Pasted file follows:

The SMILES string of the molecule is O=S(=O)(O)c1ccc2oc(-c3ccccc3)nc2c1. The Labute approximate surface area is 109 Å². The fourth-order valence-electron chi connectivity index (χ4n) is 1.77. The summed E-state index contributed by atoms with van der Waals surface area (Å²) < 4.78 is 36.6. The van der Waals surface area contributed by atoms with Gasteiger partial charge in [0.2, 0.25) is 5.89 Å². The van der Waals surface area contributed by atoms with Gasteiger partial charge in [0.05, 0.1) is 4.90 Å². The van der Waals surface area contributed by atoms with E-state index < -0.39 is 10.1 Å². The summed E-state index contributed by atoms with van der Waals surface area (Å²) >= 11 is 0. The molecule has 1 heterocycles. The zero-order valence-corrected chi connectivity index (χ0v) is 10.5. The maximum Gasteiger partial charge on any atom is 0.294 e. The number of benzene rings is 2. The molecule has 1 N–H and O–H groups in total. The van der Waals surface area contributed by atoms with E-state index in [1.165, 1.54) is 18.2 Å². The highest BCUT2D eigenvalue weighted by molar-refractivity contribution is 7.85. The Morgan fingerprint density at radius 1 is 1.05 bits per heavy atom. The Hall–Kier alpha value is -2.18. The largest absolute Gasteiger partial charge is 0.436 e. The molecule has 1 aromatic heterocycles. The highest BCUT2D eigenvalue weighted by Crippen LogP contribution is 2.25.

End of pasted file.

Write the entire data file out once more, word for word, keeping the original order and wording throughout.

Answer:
The SMILES string of the molecule is O=S(=O)(O)c1ccc2oc(-c3ccccc3)nc2c1. The Labute approximate surface area is 109 Å². The fourth-order valence-electron chi connectivity index (χ4n) is 1.77. The summed E-state index contributed by atoms with van der Waals surface area (Å²) < 4.78 is 36.6. The van der Waals surface area contributed by atoms with Gasteiger partial charge in [0.2, 0.25) is 5.89 Å². The van der Waals surface area contributed by atoms with Gasteiger partial charge in [0.05, 0.1) is 4.90 Å². The van der Waals surface area contributed by atoms with E-state index < -0.39 is 10.1 Å². The summed E-state index contributed by atoms with van der Waals surface area (Å²) >= 11 is 0. The molecule has 1 heterocycles. The zero-order valence-corrected chi connectivity index (χ0v) is 10.5. The maximum Gasteiger partial charge on any atom is 0.294 e. The number of benzene rings is 2. The molecule has 1 N–H and O–H groups in total. The van der Waals surface area contributed by atoms with E-state index in [1.165, 1.54) is 18.2 Å². The highest BCUT2D eigenvalue weighted by molar-refractivity contribution is 7.85. The Morgan fingerprint density at radius 1 is 1.05 bits per heavy atom. The Hall–Kier alpha value is -2.18. The largest absolute Gasteiger partial charge is 0.436 e. The molecule has 1 aromatic heterocycles. The highest BCUT2D eigenvalue weighted by Crippen LogP contribution is 2.25.